This course is a seminar whose content may be different each time it is taught. It provides instructors with the opportunity to deal with topics that may not be considered in any other course or which may be treated in another course but only at an introductory level. Topics may include: special topics in some area of philosophy, interdisciplinary issues, and important work or works by a great philosopher.

PHL 402. Neuroethics. 3 Hours.

Ethical issues related to neuroscience and other sciences of the mind. Topics typically include: privacy and side effects of brain technologies; neuroscientific threats to free will; moral responsibility and mental illness; emotion and reason in moral judgment; cognitive enhancement and personality change; ethically sound research practices. A previous course in Philosophy is recommended. Ethics and Civic Responsibility are significant components of this course.

PHL 405. Epistemology: Theories of Knowledge. 3 Hours.

Human knowledge; its nature, sources, and limits. Concepts of truth, objectivity, evidence, and belief. Two previous PHL courses or permission of instructor required. Writing is a significant component of this course.

PHL 408. Metaphysics. 3 Hours.

Reality; its basic elements, principles of existence and identity, and appearance and reality. Concepts of cause, matter, mind, realism, and anti-realism. Two previous PHL courses or permission of instructor required.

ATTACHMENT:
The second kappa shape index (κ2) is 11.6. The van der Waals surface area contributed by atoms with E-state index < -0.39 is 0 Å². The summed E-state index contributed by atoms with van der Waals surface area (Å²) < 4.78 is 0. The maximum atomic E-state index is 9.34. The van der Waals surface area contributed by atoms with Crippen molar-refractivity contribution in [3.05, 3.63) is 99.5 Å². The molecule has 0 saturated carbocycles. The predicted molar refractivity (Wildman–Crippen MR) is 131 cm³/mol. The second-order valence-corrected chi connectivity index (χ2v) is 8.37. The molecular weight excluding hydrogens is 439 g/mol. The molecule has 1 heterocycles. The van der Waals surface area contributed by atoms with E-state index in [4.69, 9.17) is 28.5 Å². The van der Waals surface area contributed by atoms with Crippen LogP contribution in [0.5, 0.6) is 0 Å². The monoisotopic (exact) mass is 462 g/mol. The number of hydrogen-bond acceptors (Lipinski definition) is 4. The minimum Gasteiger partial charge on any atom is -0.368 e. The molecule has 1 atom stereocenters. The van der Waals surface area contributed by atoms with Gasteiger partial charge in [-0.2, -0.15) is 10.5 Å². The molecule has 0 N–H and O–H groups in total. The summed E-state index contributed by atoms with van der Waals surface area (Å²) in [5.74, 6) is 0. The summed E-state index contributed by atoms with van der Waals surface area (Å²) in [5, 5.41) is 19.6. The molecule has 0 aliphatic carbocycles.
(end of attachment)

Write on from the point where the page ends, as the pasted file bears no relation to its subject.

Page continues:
PHL 435. Philosophy of Law. 3 Hours.

Theories of the nature of law (natural law, realism, positivism, critical legal theory); interpretation of precedents, statutes, and Constitution; Constitutional protections such as freedom of speech and religion and the right of privacy; selected issues of criminal and civil law. Requires additional work not required in PHL 335. Ethics and Civic Responsibility are significant components of this course.

PHL 441. History of Philosophy: Descartes to Hume. 3 Hours.

Philosophy in modern era, focusing on continental rationalism and British empiricism; emphasis on theories of knowledge and reality; science, religion, and modernism. Writing is a significant component of this course.

PHL 442. Hist of PHL:Kant and 19th Cent. 3 Hours.

Western philosophic tradition from Kant through end of nineteenth century. Kant, Hegel, Marx, Kierkegaard, and Mill, among others. One previous PHL course or permission of instructor required.